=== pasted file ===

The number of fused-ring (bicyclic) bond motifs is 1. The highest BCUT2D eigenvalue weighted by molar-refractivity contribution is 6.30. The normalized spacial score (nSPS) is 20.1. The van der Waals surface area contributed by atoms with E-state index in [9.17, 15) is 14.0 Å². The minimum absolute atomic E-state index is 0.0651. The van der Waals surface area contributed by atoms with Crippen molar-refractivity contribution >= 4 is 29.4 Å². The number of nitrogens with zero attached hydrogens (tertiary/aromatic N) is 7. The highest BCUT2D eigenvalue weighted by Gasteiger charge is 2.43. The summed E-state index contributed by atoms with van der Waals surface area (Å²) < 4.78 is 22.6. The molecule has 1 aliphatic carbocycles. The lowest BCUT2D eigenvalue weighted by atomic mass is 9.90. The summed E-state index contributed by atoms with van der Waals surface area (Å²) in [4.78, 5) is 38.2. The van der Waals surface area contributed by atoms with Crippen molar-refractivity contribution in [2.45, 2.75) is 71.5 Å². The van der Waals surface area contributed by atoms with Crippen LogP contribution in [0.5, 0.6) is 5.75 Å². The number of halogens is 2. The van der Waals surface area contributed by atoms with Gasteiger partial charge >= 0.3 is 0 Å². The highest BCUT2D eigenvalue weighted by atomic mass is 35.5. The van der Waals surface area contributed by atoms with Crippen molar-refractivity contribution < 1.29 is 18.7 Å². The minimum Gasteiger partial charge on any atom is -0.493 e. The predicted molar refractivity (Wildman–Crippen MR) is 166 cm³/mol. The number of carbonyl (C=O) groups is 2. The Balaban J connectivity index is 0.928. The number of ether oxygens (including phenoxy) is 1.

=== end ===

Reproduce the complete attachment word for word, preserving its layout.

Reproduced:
The number of fused-ring (bicyclic) bond motifs is 1. The highest BCUT2D eigenvalue weighted by molar-refractivity contribution is 6.30. The normalized spacial score (nSPS) is 20.1. The van der Waals surface area contributed by atoms with E-state index in [9.17, 15) is 14.0 Å². The minimum absolute atomic E-state index is 0.0651. The van der Waals surface area contributed by atoms with Crippen molar-refractivity contribution >= 4 is 29.4 Å². The number of nitrogens with zero attached hydrogens (tertiary/aromatic N) is 7. The highest BCUT2D eigenvalue weighted by Gasteiger charge is 2.43. The summed E-state index contributed by atoms with van der Waals surface area (Å²) < 4.78 is 22.6. The molecule has 1 aliphatic carbocycles. The lowest BCUT2D eigenvalue weighted by atomic mass is 9.90. The summed E-state index contributed by atoms with van der Waals surface area (Å²) in [4.78, 5) is 38.2. The van der Waals surface area contributed by atoms with Crippen molar-refractivity contribution in [2.45, 2.75) is 71.5 Å². The van der Waals surface area contributed by atoms with Crippen LogP contribution in [0.5, 0.6) is 5.75 Å². The number of halogens is 2. The van der Waals surface area contributed by atoms with Gasteiger partial charge >= 0.3 is 0 Å². The highest BCUT2D eigenvalue weighted by atomic mass is 35.5. The van der Waals surface area contributed by atoms with Crippen molar-refractivity contribution < 1.29 is 18.7 Å². The minimum Gasteiger partial charge on any atom is -0.493 e. The predicted molar refractivity (Wildman–Crippen MR) is 166 cm³/mol. The number of carbonyl (C=O) groups is 2. The Balaban J connectivity index is 0.928. The number of ether oxygens (including phenoxy) is 1.